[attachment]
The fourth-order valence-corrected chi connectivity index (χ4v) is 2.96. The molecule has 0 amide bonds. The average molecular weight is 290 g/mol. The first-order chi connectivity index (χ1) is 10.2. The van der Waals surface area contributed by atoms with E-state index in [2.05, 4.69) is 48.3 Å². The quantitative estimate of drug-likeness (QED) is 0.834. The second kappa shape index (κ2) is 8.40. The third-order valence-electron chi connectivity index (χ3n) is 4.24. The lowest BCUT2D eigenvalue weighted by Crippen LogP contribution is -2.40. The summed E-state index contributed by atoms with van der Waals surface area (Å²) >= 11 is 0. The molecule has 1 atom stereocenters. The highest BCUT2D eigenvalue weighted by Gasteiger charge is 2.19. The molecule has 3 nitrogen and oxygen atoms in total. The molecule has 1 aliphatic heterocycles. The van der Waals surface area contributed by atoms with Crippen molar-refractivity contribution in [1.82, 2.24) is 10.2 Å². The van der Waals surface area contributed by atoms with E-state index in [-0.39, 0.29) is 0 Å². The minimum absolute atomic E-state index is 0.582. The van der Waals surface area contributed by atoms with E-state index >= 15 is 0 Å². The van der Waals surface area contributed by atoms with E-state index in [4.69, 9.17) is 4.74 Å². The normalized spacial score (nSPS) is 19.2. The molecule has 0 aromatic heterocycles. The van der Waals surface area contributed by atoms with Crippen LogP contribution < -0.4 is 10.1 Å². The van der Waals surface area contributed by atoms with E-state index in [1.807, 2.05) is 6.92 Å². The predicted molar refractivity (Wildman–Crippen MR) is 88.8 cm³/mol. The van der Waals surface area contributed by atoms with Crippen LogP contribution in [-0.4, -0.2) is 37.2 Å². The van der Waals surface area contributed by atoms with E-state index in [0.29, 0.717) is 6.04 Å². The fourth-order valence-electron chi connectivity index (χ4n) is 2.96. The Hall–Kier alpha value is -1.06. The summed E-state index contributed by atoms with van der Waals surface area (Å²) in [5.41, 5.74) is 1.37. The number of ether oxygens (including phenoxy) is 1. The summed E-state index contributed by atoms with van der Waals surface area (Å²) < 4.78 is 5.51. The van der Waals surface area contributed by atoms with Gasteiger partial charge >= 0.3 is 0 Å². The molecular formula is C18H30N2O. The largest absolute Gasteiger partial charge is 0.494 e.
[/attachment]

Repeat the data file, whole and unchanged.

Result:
The fourth-order valence-corrected chi connectivity index (χ4v) is 2.96. The molecule has 0 amide bonds. The average molecular weight is 290 g/mol. The first-order chi connectivity index (χ1) is 10.2. The van der Waals surface area contributed by atoms with E-state index in [2.05, 4.69) is 48.3 Å². The quantitative estimate of drug-likeness (QED) is 0.834. The second kappa shape index (κ2) is 8.40. The third-order valence-electron chi connectivity index (χ3n) is 4.24. The lowest BCUT2D eigenvalue weighted by Crippen LogP contribution is -2.40. The summed E-state index contributed by atoms with van der Waals surface area (Å²) >= 11 is 0. The molecule has 1 atom stereocenters. The highest BCUT2D eigenvalue weighted by Gasteiger charge is 2.19. The molecule has 3 nitrogen and oxygen atoms in total. The molecule has 1 aliphatic heterocycles. The van der Waals surface area contributed by atoms with Crippen molar-refractivity contribution in [1.82, 2.24) is 10.2 Å². The van der Waals surface area contributed by atoms with E-state index in [-0.39, 0.29) is 0 Å². The minimum absolute atomic E-state index is 0.582. The van der Waals surface area contributed by atoms with E-state index >= 15 is 0 Å². The van der Waals surface area contributed by atoms with E-state index in [4.69, 9.17) is 4.74 Å². The normalized spacial score (nSPS) is 19.2. The molecule has 0 aromatic heterocycles. The van der Waals surface area contributed by atoms with Crippen LogP contribution < -0.4 is 10.1 Å². The van der Waals surface area contributed by atoms with E-state index in [1.807, 2.05) is 6.92 Å². The predicted molar refractivity (Wildman–Crippen MR) is 88.8 cm³/mol. The van der Waals surface area contributed by atoms with Crippen LogP contribution in [-0.4, -0.2) is 37.2 Å². The van der Waals surface area contributed by atoms with E-state index in [0.29, 0.717) is 6.04 Å². The fourth-order valence-electron chi connectivity index (χ4n) is 2.96. The Hall–Kier alpha value is -1.06. The summed E-state index contributed by atoms with van der Waals surface area (Å²) in [5.41, 5.74) is 1.37. The number of ether oxygens (including phenoxy) is 1. The summed E-state index contributed by atoms with van der Waals surface area (Å²) < 4.78 is 5.51. The van der Waals surface area contributed by atoms with Gasteiger partial charge >= 0.3 is 0 Å². The molecular formula is C18H30N2O. The largest absolute Gasteiger partial charge is 0.494 e.